The secondary functional outcomes were evaluated for patients seen both on preoperative day and at hospital discharge (n = 12). The average mobility level and FIM score significantly decreased from preoperative day to hospital discharge (Table 7). On the other hand, the Timed Up and Go Test as well as the mental component score (MCS-12) and physical component score (PCS-12) of the SF-12 regained preoperative levels at hospital discharge (Table 7). Changes in all functional outcomes from preoperative day to ICU or hospital discharge were not significantly different between both groups.
Table 7

Functional outcomes on four important study days (12 patients)

 

Preoperative day

ICU discharge

Hospital discharge

P for change from preoperative day to hospital discharge

Average mobility level, median (range)

12 (12–12)

2 (0–11)a

12 (8–12)b

0.04

FIM score, median (range)

125.0 (119–126)

 

122.0 (82–126)

0.02

Timed Up and Go Test, median (range)

11.5 (7–20)

 

11.5 (1–28)

0.24

MCS-12, median (range)

52.82 (25.05–64.63)

 

51.91 (29.42–64.08)

0.88

PCS-12, median (range)

40.02 (17.91–61.61)

 

32.58 (27.46–45.90)

0.53

ICU intensive care unit, FIM Functional Independence Measure, MCS-12 mental component score of the SF-12, PCS-12 physical component score of the SF-12

a P for change from preoperative day to ICU discharge: 0.002

b P for change from ICU discharge to hospital discharge: 0.002

Patient satisfaction

Forty-two patients were asked about their satisfaction with the NMES/sham stimulation. Out of 42 patients, 12 patients in the NMES group and 5 patients in the control group had a comfortable sensation (P = 0.03). Five patients in the NMES group and no patient in the control group had a feeling of discomfort (P = 0.048).

Discussion

In this randomized controlled trial, NMES had no effect on MLT, but was associated with a higher rate in regaining muscle strength during the ICU stay. At hospital discharge, all patients regained preoperative levels of muscle strength evaluated with the MRC scale, but still showed residual functional disability and decreased MLT compared to pre-ICU levels.

Muscle layer thickness (MLT)

The increase in MLT from preoperative day to postoperative day 1 can be attributed to the surgically induced inflammation and to the positive intraoperative fluid balance. Fluid is entering the muscle, since cumulative fluid balance and change in MLT positively correlate in the first three postoperative days. Postoperatively, MLT progressively decreased until ICU discharge, but was still higher at ICU discharge than on preoperative day. This implies that the intramuscular edema regressed, but was still present at ICU discharge. Only at hospital discharge, MLT was lower than on preoperative day. This clearly indicates that also MLT was lost. It is not possible to tell at what time muscle loss started, since measurement of MLT was highly affected by intramuscular edema.

In the Catastim 2 study, NMES had no effect on MLT. Edema could have led to dissipation of the electrical current so that the current reaching the intramuscular motor nerve branches was not sufficient to generate muscle contractions. Segers [38] demonstrated that patients with high edema had insufficient muscle contractions during NMES. Segers found that patients had more sufficient NMES muscle contractions at the beginning of their ICU stay than after 1 week of ICU stay. However they did not analyze whether this was attributed to changes in development of edema or sepsis. In our study the positive correlation between cumulative fluid balance and change in MLT during the first three postoperative days suggests that edema is predominant in the early stage of surgical critical illness. Hence the effects of NMES may be rather reduced in the first days of critical illness. In the first ICU week, up to 62 % of all patients had a nonexcitable muscle membrane [39], which may also attenuate the effects of NMES.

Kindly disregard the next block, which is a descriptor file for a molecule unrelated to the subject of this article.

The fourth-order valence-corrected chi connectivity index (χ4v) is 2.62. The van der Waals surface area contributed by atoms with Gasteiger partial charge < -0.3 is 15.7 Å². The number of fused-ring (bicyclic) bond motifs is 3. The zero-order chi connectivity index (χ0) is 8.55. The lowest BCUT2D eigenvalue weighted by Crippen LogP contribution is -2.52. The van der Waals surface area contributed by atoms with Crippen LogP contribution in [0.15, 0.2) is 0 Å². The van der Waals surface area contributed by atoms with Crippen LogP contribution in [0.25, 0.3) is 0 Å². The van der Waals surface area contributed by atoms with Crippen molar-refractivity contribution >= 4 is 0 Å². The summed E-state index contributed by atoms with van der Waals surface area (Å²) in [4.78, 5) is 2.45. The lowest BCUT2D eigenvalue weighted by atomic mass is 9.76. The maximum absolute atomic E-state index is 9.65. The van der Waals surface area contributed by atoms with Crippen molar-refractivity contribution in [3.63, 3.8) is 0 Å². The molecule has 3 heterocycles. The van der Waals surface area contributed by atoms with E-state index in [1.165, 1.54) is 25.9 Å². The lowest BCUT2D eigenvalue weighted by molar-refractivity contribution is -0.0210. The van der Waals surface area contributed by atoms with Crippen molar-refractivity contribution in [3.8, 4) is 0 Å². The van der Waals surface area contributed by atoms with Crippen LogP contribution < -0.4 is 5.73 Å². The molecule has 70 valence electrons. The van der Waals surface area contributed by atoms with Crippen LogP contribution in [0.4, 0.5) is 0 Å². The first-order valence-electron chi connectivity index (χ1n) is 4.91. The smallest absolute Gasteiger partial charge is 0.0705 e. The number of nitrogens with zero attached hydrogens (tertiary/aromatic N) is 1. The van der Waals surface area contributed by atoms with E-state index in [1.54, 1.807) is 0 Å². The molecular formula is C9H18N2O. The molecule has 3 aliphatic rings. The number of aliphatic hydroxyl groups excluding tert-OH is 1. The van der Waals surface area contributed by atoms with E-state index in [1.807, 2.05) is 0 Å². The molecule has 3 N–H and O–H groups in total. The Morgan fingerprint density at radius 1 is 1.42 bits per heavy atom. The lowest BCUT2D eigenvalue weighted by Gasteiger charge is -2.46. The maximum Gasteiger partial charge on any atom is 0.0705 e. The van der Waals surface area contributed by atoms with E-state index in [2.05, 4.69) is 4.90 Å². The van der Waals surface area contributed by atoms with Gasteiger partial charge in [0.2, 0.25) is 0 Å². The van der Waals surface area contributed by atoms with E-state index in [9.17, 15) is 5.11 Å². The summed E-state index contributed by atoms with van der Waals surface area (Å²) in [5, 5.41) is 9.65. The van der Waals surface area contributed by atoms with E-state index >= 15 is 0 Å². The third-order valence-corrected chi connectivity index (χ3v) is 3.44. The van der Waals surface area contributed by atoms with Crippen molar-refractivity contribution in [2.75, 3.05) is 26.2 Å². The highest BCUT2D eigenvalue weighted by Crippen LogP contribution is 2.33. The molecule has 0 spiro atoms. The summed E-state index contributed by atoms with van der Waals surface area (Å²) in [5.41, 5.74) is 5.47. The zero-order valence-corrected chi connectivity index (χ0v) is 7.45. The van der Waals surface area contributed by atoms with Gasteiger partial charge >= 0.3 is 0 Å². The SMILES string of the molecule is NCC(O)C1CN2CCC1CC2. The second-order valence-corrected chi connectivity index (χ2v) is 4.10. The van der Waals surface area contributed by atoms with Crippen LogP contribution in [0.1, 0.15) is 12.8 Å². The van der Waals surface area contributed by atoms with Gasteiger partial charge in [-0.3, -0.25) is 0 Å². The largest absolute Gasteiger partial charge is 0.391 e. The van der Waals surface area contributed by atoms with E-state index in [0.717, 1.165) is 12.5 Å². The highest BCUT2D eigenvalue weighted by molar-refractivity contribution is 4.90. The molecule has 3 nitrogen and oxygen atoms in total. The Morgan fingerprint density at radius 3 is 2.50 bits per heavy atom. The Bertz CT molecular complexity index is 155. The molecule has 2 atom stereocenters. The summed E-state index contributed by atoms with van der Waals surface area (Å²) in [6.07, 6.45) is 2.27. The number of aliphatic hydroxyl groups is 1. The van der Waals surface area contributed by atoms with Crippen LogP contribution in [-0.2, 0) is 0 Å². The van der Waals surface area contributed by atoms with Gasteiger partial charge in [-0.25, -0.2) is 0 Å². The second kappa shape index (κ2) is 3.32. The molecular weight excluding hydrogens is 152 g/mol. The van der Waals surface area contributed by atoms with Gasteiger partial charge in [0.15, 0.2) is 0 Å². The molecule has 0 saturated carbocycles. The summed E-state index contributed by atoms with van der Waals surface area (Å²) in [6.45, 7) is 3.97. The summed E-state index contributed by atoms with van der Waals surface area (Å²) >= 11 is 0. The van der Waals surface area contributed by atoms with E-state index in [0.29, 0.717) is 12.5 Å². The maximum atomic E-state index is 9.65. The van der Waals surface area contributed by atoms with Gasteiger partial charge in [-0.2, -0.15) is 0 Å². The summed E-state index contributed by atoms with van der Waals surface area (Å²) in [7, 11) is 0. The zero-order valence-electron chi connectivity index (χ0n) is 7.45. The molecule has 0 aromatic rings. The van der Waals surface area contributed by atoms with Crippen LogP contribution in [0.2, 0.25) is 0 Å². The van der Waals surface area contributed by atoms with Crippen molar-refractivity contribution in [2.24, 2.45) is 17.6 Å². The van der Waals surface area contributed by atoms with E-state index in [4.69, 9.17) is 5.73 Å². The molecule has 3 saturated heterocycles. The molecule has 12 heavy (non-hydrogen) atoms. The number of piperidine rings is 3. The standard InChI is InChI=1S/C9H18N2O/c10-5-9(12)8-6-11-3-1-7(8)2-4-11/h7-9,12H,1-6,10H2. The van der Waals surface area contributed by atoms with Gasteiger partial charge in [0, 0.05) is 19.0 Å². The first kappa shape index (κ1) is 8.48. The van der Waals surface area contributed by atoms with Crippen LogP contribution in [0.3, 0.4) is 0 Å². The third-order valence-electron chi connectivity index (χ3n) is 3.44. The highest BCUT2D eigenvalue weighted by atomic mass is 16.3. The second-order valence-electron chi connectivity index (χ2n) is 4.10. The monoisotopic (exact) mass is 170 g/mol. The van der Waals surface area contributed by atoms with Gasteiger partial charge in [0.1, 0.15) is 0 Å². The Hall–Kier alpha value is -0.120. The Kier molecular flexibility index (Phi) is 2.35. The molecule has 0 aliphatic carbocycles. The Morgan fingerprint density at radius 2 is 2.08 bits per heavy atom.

So far, only three studies [9, 19, 40] showed an effect of NMES on muscle mass in critically ill patients. However variation in muscle mass was not compared to pre-ICU values and fluid status was not considered as a confounder for measurement of muscle mass in these studies [9, 19, 40]. The Catastim 2 study indicates that the postoperative decrease in MLT at the ICU is not only due to loss of muscle mass, but also to reduction of intramuscular edema.

Muscle strength

The decrease in MRC strength from preoperative day to postoperative day 1 is most likely due to the surgical event and the postoperative sedation. Even before the NMES intervention began, the decrease in MRC from preoperative day to postoperative day 1 was coincidentally more pronounced in patients randomized to the NMES intervention than in patients randomized to the control group. After the onset of the NMES intervention, patients in the NMES group had a 4.5 times higher slope in recovering muscle strength during the ICU stay than patients in the control group. This indicates that the NMES intervention promotes a faster regain of muscle strength during the ICU stay. Still, both groups were able to regain preoperative MRC values at hospital discharge. Nevertheless, a faster recovery may be beneficial and is an interesting result. Moreover, it shows that it is important to consider the factor time in the analysis of time variation of muscle strength in the ICU. No previous study [1618, 21, 22] yet accounted for an interaction between NMES and observation day in a linear regression model.

Similar to our results, Kho’s study [16] showed a higher increase in MRC from ICU awakening to ICU and hospital discharges in the NMES group. In Kho’s study, the absolute MRC values at hospital discharge were not different between both groups. Unfortunately, Kho did not assess MRC prior to the ICU in order to determine whether both groups could regain their preoperative muscle strength levels. Other studies also showed positive effects of NMES on the MRC score in ICU patients [1618, 2022]. In line with these previous studies, the Catastim 2 study shows that NMES contributes to a faster recovery of muscle strength during the ICU stay.